John McBurney: [screaming] What have you done to me, you vengeful bitches?
Alicia: We can show 'em some really Southern hospitality.
Martha Farnsworth: It's seems the enemy... it's not what we believed.
Martha Farnsworth: I have to say, when they saw me they said, "there is nothing more frightening than a startled woman with a gun."
Martha Farnsworth: Bring me the anatomy book.
Marie: I wanted to bring this to you last night for fear that you might die before morning, but then I thought, since you were unconscious, you wouldn't be able to read it anyway.
John McBurney: That's very logical.
Marie: Are you Catholic?
John McBurney: I was baptized.
Marie: Well then, here's a prayer book for you.
John McBurney: Thank you.
Marie: I thought you might need to confess if you're on the verge of death.
John McBurney: Oh, I think I'll be able to hang around for just a little bit longer.
Martha Farnsworth: If we learn our lessons properly when young, we can expect a calm and happy life when faced with the distractions of the world.
Martha Farnsworth: Is your leg paining you?
John McBurney: Some.
Martha Farnsworth: Well, I hear numbness would be more grave.
John McBurney: Indeed.
Martha Farnsworth: There is some brandy if you wish.
John McBurney: Oh, now that would be a pleasure.
Martha Farnsworth: It's not being offered for your pleasure, only for your comfort.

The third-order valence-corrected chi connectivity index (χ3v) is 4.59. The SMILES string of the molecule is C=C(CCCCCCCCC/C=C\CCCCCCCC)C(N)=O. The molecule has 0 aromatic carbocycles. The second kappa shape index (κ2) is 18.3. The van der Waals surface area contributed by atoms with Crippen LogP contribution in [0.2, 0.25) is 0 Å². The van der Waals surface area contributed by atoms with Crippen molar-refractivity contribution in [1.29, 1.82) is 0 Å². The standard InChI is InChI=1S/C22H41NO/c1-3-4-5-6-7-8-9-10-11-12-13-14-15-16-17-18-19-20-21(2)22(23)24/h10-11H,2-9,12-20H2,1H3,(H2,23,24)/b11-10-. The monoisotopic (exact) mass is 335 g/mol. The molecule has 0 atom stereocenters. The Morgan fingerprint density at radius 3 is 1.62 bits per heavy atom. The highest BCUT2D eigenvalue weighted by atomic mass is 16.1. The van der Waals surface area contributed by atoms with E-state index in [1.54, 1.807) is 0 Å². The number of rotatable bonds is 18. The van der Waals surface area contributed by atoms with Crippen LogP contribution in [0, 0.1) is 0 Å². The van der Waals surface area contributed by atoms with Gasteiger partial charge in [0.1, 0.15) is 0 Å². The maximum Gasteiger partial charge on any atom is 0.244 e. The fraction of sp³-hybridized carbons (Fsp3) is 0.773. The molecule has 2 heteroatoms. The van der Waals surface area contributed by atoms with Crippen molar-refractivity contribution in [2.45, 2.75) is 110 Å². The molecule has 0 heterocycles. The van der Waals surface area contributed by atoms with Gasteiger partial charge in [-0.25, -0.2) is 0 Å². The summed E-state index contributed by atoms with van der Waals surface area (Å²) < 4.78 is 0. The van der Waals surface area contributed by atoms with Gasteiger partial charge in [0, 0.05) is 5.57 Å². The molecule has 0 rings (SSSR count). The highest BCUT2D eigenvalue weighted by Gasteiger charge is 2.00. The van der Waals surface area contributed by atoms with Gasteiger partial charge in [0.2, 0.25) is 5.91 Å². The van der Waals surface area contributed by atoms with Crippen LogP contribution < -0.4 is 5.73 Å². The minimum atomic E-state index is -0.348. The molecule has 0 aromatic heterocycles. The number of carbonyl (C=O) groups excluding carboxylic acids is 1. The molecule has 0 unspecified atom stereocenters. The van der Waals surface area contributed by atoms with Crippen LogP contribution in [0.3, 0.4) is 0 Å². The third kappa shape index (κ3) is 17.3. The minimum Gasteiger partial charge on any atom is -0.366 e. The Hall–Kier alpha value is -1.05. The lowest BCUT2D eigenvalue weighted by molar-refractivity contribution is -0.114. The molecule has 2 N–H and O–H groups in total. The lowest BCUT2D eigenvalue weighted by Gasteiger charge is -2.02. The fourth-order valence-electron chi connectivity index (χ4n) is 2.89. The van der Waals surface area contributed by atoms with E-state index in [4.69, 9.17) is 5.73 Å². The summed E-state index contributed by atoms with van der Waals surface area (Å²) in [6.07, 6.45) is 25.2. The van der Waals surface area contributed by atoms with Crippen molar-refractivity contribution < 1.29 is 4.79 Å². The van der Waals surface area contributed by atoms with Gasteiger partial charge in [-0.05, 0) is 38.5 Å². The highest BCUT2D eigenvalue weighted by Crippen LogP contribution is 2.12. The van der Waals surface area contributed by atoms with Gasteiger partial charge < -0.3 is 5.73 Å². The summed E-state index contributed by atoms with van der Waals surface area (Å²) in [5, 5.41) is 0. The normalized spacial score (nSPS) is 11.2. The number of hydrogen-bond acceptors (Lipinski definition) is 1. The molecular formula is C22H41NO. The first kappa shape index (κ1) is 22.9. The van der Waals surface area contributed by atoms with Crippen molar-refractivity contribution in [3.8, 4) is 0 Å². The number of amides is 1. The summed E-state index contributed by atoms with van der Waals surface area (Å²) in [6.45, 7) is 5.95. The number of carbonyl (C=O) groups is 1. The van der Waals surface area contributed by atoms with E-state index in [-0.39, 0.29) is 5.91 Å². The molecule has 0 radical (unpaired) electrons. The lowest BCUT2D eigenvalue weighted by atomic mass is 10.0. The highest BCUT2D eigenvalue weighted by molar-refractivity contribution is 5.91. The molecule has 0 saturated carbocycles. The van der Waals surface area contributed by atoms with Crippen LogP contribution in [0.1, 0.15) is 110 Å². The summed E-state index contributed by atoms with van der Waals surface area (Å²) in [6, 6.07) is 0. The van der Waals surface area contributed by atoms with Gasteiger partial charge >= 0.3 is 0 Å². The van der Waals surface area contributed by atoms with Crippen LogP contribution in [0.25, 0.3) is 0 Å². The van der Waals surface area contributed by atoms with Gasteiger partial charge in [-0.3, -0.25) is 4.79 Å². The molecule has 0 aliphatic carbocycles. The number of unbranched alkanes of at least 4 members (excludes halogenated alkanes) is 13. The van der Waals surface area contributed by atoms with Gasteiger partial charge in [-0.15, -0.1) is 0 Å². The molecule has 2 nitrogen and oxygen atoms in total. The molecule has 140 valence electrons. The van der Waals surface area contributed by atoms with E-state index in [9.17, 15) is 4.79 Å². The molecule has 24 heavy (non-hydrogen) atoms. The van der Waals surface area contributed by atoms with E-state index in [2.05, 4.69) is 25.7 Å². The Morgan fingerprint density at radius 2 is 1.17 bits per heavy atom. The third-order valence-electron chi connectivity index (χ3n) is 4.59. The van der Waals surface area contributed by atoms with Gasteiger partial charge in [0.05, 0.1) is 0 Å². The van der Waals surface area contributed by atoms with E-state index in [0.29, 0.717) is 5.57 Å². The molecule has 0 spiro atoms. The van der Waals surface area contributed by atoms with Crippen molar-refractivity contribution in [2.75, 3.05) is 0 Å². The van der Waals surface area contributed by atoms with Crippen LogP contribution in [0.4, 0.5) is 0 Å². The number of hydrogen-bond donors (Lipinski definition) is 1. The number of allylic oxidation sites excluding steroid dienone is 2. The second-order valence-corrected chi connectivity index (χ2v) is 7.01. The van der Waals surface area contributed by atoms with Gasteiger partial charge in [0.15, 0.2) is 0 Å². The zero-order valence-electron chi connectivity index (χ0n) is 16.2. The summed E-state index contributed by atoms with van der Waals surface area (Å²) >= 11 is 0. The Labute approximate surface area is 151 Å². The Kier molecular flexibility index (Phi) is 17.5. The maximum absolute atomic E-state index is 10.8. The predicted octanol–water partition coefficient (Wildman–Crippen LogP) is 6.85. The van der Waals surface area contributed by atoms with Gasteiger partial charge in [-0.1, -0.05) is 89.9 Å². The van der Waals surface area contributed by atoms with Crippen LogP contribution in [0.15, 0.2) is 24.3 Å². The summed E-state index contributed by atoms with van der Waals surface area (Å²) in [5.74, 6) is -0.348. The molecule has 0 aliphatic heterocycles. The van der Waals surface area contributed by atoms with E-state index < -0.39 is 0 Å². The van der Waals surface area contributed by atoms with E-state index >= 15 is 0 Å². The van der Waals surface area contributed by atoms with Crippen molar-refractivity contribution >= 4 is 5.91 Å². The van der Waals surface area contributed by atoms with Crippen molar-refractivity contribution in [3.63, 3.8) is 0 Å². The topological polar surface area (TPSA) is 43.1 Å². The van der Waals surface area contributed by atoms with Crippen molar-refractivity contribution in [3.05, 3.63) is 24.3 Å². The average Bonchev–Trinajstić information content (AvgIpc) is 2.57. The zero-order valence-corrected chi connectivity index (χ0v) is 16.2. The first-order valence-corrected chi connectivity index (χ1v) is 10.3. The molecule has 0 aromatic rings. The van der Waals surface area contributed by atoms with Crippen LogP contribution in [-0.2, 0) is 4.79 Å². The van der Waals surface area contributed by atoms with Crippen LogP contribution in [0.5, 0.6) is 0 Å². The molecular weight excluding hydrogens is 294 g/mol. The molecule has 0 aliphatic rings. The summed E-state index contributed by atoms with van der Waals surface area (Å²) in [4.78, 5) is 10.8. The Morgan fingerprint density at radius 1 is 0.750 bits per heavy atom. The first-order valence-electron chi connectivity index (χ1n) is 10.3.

John McBurney: Listen, don't tell any of the others, but I consider you to be my best friend in this whole place.
Martha Farnsworth: That dress is very becoming, Miss Edwina.
Edwina: Thank you.
Alicia: There might be other attractive shoulders here if we were all permitted to wear such dresses.
Martha Farnsworth: I wouldn't say it's entirely suitable to wear at a young ladies' school; though, we know Miss Edwina's accustomed to town society with different views. I would suggest that we - change the subject. And let Miss Edwina draw her shawl.
[Edwina covers her bare shoulders with her shawl]
Martha Farnsworth: Yes. That will avoid anyones speculation on the subject.
John McBurney: Well, well, well. What are you lovely Southern ladies learning today? The art of castration?
Martha Farnsworth: Hmm, that's what we're gonna do. We're gonna make a nice supper... We'll invite him for a big send-off.
Martha Farnsworth: [carrying Corporal McBurney outside their gate] Lay him here.
Martha Farnsworth: [Admiring the pin Edwina in wearing] Très jolie. Seems like the soldier being here is having an affect.
John McBurney: In the middle of battle with all the iron flying overhead, me first thought was to bury me-self.
Edwina: But, when you couldn't, you ran.
John McBurney: I did. I surely deed I did.
Edwina: That wasn't very brave of you to run.
John McBurney: Maybe not. But, it was smart, I think.
Edwina: Because you're alive?
John McBurney: And now I've met you.
Edwina: You don't even know me.
Martha Farnsworth: I hope the girls weren't telling stories.
John McBurney: What do you care what they say about you?
Martha Farnsworth: I don't. I didn't want you to get the wrong impression.
John McBurney: Then, you do care what I think about you?
Martha Farnsworth: You're a stranger here. That's all.
John McBurney: How did you end up in this place?
Edwina: Why are you so interested in me?
John McBurney: I just recollect you and I are both a little out of place here. I bet you're the independent sort - and the other girls, they don't even know how to get close to you. And then, of course, there's your looks.
Edwina: That doesn't matter to me.
John McBurney: Oh, you can bet it matters to other people. Sorry to tell you and I hope you don't mind me telling you; but, well, in all my travels, I've never come across such a delicate beauty as yours.